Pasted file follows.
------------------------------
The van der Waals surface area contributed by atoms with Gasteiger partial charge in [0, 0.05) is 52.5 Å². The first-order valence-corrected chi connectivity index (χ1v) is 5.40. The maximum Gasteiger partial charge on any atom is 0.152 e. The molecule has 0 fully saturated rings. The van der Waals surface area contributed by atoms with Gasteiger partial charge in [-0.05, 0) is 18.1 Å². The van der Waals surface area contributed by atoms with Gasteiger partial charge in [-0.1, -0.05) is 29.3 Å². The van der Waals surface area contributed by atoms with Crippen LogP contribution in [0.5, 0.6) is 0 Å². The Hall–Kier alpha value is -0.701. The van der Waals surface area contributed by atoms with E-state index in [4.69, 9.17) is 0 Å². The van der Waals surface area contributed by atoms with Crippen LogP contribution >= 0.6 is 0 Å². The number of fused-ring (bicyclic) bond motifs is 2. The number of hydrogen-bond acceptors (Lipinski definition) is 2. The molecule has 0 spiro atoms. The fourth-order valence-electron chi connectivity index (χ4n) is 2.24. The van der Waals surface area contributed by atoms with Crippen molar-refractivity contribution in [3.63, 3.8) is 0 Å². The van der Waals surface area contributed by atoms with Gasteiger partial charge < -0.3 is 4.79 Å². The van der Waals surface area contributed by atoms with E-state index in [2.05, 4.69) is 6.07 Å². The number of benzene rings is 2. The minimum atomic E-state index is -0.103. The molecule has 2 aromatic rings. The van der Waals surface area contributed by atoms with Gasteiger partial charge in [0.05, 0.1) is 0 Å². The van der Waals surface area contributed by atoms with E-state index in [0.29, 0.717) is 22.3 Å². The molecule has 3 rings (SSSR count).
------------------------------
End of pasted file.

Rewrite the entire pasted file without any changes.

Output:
The van der Waals surface area contributed by atoms with Gasteiger partial charge in [0, 0.05) is 52.5 Å². The first-order valence-corrected chi connectivity index (χ1v) is 5.40. The maximum Gasteiger partial charge on any atom is 0.152 e. The molecule has 0 fully saturated rings. The van der Waals surface area contributed by atoms with Gasteiger partial charge in [-0.05, 0) is 18.1 Å². The van der Waals surface area contributed by atoms with Gasteiger partial charge in [-0.1, -0.05) is 29.3 Å². The van der Waals surface area contributed by atoms with Crippen LogP contribution in [0.5, 0.6) is 0 Å². The Hall–Kier alpha value is -0.701. The van der Waals surface area contributed by atoms with E-state index in [4.69, 9.17) is 0 Å². The van der Waals surface area contributed by atoms with Crippen LogP contribution >= 0.6 is 0 Å². The number of fused-ring (bicyclic) bond motifs is 2. The number of hydrogen-bond acceptors (Lipinski definition) is 2. The molecule has 0 spiro atoms. The fourth-order valence-electron chi connectivity index (χ4n) is 2.24. The van der Waals surface area contributed by atoms with Crippen molar-refractivity contribution in [3.63, 3.8) is 0 Å². The van der Waals surface area contributed by atoms with Gasteiger partial charge < -0.3 is 4.79 Å². The van der Waals surface area contributed by atoms with E-state index in [2.05, 4.69) is 6.07 Å². The number of benzene rings is 2. The minimum atomic E-state index is -0.103. The molecule has 2 aromatic rings. The van der Waals surface area contributed by atoms with Gasteiger partial charge in [0.05, 0.1) is 0 Å². The van der Waals surface area contributed by atoms with E-state index in [0.29, 0.717) is 22.3 Å². The molecule has 3 rings (SSSR count).